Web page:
Where Is God When I’m Grieving?

Grief: take one step at a time, one day at a time.

The Goodness of God

Can you truly say that God is good?

“One of the worst things you can do as a Christian is to go around with this plasticized mask on saying, ‘I love God, and He’s so good,’ when your heart is breaking inside,” says Dr. Joseph Stowell.

“Sometimes you may say, ‘God is good,’ with tears running down your cheeks, but He is good, and He will see you through, and He never wastes your sorrows. He didn’t waste the sorrows of His Son on the Cross. He won’t waste your sorrows. He, by His magnificent power, will transform them into that which is good — that which brings gain to the kingdom and glory to His name.”

Everything God does is good. Believe this with your heart, and hold on to this truth for unfailing strength in times of sorrow.

“‘Why do you call me good?’ Jesus answered. ‘No one is good— except God alone.’” — Luke 18:19

Lord God, I cannot pretend that everything is fine, that everything is good because it’s not. But I want to be completely truthful when I say that You, God, are good. Amen.

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He Is Faithful

The Lord is faithful to you. He will not desert you.

“God, are you really here or what?” asked Shelly after the death of her son.

She says, “I’m so glad that I came out of that. There was just a faith that surged up and said, ‘Yes, You are; You’ve always been there; You always will be. God, You’re doing something here. And I know I’m not ready to see all of it right now, so help me walk in the healing that I have today.’”

So many things are overwhelming right now. Just remember to take one step at a time, one day at a time.

Join the psalmist David in this prayer to the Lord:

O Lord, do not forsake me; be not far from me, O my God. Come quickly to help me, O Lord, my Savior. — Psalm 38:21-22.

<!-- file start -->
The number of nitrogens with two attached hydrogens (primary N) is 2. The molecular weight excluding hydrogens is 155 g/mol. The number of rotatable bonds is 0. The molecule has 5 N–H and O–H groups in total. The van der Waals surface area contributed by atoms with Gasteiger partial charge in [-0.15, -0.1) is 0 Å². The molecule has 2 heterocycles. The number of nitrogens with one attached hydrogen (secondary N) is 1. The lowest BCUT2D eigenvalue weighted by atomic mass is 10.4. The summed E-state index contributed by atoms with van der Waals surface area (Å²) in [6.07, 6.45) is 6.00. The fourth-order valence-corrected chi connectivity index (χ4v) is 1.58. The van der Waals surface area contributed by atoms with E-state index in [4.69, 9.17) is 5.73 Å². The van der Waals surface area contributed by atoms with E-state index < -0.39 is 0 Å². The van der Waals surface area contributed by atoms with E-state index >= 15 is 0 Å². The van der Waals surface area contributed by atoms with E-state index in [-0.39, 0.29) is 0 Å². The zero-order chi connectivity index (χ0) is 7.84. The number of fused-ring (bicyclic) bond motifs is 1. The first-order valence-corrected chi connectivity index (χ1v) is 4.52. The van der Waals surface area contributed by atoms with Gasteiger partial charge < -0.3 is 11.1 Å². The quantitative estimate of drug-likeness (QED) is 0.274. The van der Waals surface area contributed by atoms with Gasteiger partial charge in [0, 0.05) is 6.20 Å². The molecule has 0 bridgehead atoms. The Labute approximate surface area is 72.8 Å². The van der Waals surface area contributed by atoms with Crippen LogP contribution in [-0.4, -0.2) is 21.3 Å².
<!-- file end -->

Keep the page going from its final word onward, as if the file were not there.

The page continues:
Amen.

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If God Is Good, Why…?

Grief often brings with it theological questions. Why did God allow this or cause this to happen? Why now? Why to this person? Moral issues often arise out of the cauldron of emotions in grief. A sense of outrage is embedded in the grieving process, especially when children and good people die, sometimes creating an inner demand for justice.

Dr. Ray Pritchard says, “There are questions for which answers are hidden in the mind and heart of a loving God. All we can say is this:

God has so designed the moral universe that, as the Bible says, the rain falls on the just and the unjust.

“We live in a fallen world, a world that’s distorted by sin, and ever since sin entered the human race in the Garden of Eden there has been sin, sickness, pain, suffering, and death. So I don’t think anyone will be able to know why one child gets cancer, why one marriage breaks up, why one person loses his job and another one is promoted. Sometimes we’ll come up with superficial answers, but truly I’ve discovered that the deeper and more heartrending the question, the harder it is to come up with an answer on a human level.”

While God does not always give answers to your questions, He always gives Himself. You can focus your attention instead on the faithfulness of God, His comfort, and His promise to work all things together for good (Romans 8:28). You can trust Him when you do not have all the answers.

He causes his sun to rise on the evil and the good, and sends rain on the righteous and the unrighteous. — Matthew 5:45

Lord God, even though I do not understand why, I know I don’t need these answers in order to move on. Your ways and Your thoughts are truly higher than mine. Amen.

Excerpted with permission from Through a Season of Grief by Bill Dunn and Kathy Leonard, copyright The Church Initiative, Inc.

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Your Turn

Grief tends to drive us to ask God the hard questions “Why?” and “God, are You good?” It’s ok. God can handle your questions. Just don’t stay there! Trust the Lord through your grief.  He’s with you and He loves you. Come share your thoughts with us on our blog. We want to hear from you! ~ Devotionals Daily

Bill Dunn

Bill Dunn is vice president of Church Initiative, Inc. He graduated from Asbury College and received a master of divinity degree from Princeton Theological Seminary in 1982. During the next fifteen years he served in two pastorates. As a pastor, Bill has had many opportunities to minister to people in grief and observe its extended influence in the lives of family and close friends. Bill's wife, Holly, is an emergency room physician and has seen the process of grief through that lens. Together they co-host the GriefShare video series used in thousands of churches across the United States and beyond.

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